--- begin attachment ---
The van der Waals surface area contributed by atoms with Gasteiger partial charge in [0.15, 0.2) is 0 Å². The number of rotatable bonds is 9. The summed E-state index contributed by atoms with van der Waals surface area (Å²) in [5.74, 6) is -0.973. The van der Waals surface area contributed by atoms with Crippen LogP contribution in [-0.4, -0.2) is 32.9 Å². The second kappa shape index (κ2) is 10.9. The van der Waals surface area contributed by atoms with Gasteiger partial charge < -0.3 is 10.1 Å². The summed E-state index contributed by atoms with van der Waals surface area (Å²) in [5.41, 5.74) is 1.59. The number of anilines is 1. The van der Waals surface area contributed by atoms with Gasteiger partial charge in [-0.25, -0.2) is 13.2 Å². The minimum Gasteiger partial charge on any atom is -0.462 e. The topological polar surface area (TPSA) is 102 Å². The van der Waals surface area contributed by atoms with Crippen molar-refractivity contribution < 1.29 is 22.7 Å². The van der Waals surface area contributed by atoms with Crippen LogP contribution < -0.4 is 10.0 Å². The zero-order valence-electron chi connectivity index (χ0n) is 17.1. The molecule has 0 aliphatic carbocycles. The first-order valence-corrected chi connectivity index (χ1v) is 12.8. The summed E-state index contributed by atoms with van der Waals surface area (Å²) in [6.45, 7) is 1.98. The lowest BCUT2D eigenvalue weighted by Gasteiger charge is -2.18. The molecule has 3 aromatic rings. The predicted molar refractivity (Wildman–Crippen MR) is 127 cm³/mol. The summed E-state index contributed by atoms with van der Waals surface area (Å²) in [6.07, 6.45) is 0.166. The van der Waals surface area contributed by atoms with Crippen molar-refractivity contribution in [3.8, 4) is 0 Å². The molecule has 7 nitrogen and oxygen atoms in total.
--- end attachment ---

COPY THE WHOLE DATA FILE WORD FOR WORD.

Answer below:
The van der Waals surface area contributed by atoms with Gasteiger partial charge in [0.15, 0.2) is 0 Å². The number of rotatable bonds is 9. The summed E-state index contributed by atoms with van der Waals surface area (Å²) in [5.74, 6) is -0.973. The van der Waals surface area contributed by atoms with Crippen LogP contribution in [-0.4, -0.2) is 32.9 Å². The second kappa shape index (κ2) is 10.9. The van der Waals surface area contributed by atoms with Gasteiger partial charge < -0.3 is 10.1 Å². The summed E-state index contributed by atoms with van der Waals surface area (Å²) in [5.41, 5.74) is 1.59. The number of anilines is 1. The van der Waals surface area contributed by atoms with Gasteiger partial charge in [-0.25, -0.2) is 13.2 Å². The minimum Gasteiger partial charge on any atom is -0.462 e. The topological polar surface area (TPSA) is 102 Å². The van der Waals surface area contributed by atoms with Crippen molar-refractivity contribution < 1.29 is 22.7 Å². The van der Waals surface area contributed by atoms with Crippen LogP contribution < -0.4 is 10.0 Å². The zero-order valence-electron chi connectivity index (χ0n) is 17.1. The molecule has 0 aliphatic carbocycles. The first-order valence-corrected chi connectivity index (χ1v) is 12.8. The summed E-state index contributed by atoms with van der Waals surface area (Å²) in [6.45, 7) is 1.98. The lowest BCUT2D eigenvalue weighted by Gasteiger charge is -2.18. The molecule has 3 aromatic rings. The predicted molar refractivity (Wildman–Crippen MR) is 127 cm³/mol. The summed E-state index contributed by atoms with van der Waals surface area (Å²) in [6.07, 6.45) is 0.166. The van der Waals surface area contributed by atoms with Crippen molar-refractivity contribution in [3.8, 4) is 0 Å². The molecule has 7 nitrogen and oxygen atoms in total.